Enslaved to only 1,000 words or less? No way!
STE encompasses three main categories of words that technical writers can avail themselves of:
- Approved words from the general dictionary
- Technical names
- Technical verbs.
Technical names and verbs are word categories where organisations and writers can enjoy a considerable degree of autonomy using STE guidelines for customer-specific terms, most of them are known as technical names. Technical names are mainly nouns that you need in order to write meaningful content about your specific product or services. They are not included in the dictionary because terminology differs from one industry to the other. To manage this unpredictability, STE provides lists of 19 categories for nouns (Rule 1.5 of Issue 7), and four categories for verbs (Rule 1.12 of Issue 7). I am happy to report that the STE Maintenance Group has since reviewed and enriched those lists in Issue 7. You will not do away with most of your product-specific terminology. However, STE principles will help you regulate and filter it. I strongly encourage technical communicator in any field to hold onto this specification as a highly valuable resource!
About the trainer
Since 2006, Ms Shumin Chen has been working as a consultant with customers in various industries worldwide: aerospace and defence, banking, consumer products, healthcare, IT, medical and fitness equipment. She has helped many companies with their documentation needs, based on standards where possible, and is widely regarded as a leading expert in ASD-STE100 Simplified Technical English training, aviation documentation, and multilingual documentation.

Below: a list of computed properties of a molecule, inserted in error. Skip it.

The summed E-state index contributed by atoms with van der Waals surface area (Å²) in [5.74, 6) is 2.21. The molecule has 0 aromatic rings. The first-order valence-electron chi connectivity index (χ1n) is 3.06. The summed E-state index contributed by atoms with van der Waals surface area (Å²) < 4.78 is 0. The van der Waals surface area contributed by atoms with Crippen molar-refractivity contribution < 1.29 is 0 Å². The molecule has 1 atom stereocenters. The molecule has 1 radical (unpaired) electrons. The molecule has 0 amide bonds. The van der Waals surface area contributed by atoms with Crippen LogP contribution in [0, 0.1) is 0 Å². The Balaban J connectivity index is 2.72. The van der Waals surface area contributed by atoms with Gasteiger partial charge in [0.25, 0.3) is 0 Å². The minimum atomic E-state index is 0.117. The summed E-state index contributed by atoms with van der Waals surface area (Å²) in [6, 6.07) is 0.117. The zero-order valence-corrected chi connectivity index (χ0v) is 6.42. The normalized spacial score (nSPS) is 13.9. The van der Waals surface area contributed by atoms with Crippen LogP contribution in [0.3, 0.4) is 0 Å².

Ms Chen now heads the ASD-STE100 training arm of Shufrans TechDocs. In her current role, Ms Chen continues to focus on the practical implementation of international standards to facilitate the efficient creation and management of multilingual documentation.
Copyright © 2017 Shufrans TechDocs. All rights reserved. No part of this article may be reproduced or transmitted in any form or by any means whatsoever without express written permission from the author, except in the case of brief quotations embodied in critical articles and reviews.
Are you ready to make STE your strategic partner?
Attend a 2-day certified ASD-STE100 workshop at any of our worldwide locations
Dates: 19 – 20 April 2017
Location: Auckland, New Zealand
Length of training: 2 days
Fee: 1,850 NZD
Early bird registration: Before 28 March 2017
Sign up early to enjoy a 20% training discount
Deadline for registration: 10 April 2017
Simplified Technical English (STE) stresses on the use of unambiguous terminology where one word only has one meaning. This reduces the likelihood of using synonymous terms that can result in confusion. Optimum re-usability of technical terms on the word, phrase, and sentence levels is to be expected. This will greatly improve any product life-cycle management process.
Technical documentation that is written in STE becomes easier for non-native speakers of the English language to understand. The resulting text is much easier to translate which is especially relevant when machine translation is part of your localization strategy. Preparing your technical content with ASD-STE100 ensures quality at the source and prepares you for future-proof translation processes.